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The contrast in real world scenes is often beyond what consumer cameras can capture. For these situations, High Dynamic Range (HDR) images can be generated by taking multiple exposures of the same scene. When fusing information from different images, however, the slightest change in the scene can generate artifacts which dramatically limit the potential of(More)
Although there has been much interest in computational photography within the research and photography communities, progress has been hampered by the lack of a portable, programmable camera with sufficient image quality and computing power. To address this problem, we have designed and implemented an open architecture and API for such cameras: the(More)
In this paper we investigate the problem of recovering the motion blur point spread function (PSF) by fusing the information available in two differently exposed image frames of the same scene. The proposed method exploits the difference between the degradations which affect the two images due to their different exposure times. One of the images is mainly(More)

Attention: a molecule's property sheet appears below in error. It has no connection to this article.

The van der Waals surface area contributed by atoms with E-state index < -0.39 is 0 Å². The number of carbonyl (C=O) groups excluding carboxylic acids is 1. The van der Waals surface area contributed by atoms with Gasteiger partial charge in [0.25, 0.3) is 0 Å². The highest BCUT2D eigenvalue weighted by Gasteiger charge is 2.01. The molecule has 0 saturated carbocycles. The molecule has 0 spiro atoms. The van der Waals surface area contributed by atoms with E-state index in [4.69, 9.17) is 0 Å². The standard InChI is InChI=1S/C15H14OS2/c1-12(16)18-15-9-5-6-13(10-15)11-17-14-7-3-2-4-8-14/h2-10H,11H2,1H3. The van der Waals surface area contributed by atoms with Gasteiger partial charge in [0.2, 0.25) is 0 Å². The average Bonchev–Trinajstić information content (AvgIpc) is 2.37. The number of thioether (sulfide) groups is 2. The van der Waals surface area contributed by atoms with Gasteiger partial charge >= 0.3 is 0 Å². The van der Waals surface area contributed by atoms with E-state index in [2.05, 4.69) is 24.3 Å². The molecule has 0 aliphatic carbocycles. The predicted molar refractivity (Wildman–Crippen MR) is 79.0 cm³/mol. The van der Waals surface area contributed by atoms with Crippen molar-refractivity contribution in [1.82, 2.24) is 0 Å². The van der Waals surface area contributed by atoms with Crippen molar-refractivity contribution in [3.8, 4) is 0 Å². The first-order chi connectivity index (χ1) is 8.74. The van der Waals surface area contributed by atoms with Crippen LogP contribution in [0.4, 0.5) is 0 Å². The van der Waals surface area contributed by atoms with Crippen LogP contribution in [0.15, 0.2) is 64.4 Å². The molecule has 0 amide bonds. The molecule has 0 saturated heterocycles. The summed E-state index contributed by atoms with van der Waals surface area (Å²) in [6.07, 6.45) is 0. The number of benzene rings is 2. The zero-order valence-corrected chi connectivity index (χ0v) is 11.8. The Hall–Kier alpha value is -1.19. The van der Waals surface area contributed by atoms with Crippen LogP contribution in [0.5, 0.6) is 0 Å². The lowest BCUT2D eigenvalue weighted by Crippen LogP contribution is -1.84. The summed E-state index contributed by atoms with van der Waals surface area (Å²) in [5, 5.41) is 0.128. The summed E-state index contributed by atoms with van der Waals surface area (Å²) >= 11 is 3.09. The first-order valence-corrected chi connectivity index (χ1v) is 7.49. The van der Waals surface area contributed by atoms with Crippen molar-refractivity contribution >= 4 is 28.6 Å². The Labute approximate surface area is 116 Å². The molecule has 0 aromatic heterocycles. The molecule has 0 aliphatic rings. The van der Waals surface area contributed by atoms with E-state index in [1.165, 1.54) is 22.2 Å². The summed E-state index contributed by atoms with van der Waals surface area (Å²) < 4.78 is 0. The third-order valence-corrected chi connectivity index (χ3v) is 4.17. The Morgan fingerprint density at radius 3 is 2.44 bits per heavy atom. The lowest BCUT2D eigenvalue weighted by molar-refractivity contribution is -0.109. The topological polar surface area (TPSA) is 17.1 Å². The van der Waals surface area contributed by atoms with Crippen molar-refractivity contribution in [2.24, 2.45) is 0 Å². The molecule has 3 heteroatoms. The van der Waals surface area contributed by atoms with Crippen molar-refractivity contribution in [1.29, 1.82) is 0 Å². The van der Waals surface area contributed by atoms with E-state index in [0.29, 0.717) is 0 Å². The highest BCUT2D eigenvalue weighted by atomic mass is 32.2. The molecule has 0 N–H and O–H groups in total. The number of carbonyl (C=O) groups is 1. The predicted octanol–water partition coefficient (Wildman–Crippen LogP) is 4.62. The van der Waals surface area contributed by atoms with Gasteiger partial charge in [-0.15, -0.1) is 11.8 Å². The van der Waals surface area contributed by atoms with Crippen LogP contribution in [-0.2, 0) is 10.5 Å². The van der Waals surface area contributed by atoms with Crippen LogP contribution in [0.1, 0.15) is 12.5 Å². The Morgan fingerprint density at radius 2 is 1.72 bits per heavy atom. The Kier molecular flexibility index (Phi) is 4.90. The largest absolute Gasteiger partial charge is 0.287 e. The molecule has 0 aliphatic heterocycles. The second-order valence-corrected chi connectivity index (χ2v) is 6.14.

All-in-focus imaging is a computational photography technique that produces images free of defocus blur by capturing a stack of images focused at different distances and merging them into a single sharp result. Current approaches assume that images have been captured offline, and that a reasonably powerful computer is available to process them. In contrast,(More)
Figure 1: Uniformly sampling the space of exposure times until every pixel is correctly recorded at least once (i.e., it is not always clipped) can result in an unnecessarily large image stack with sub-optimal Signal-to-Noise ratio. For the scene shown in the tonemapped image on the left, this results in a 5-image stack. Our method determines that for this(More)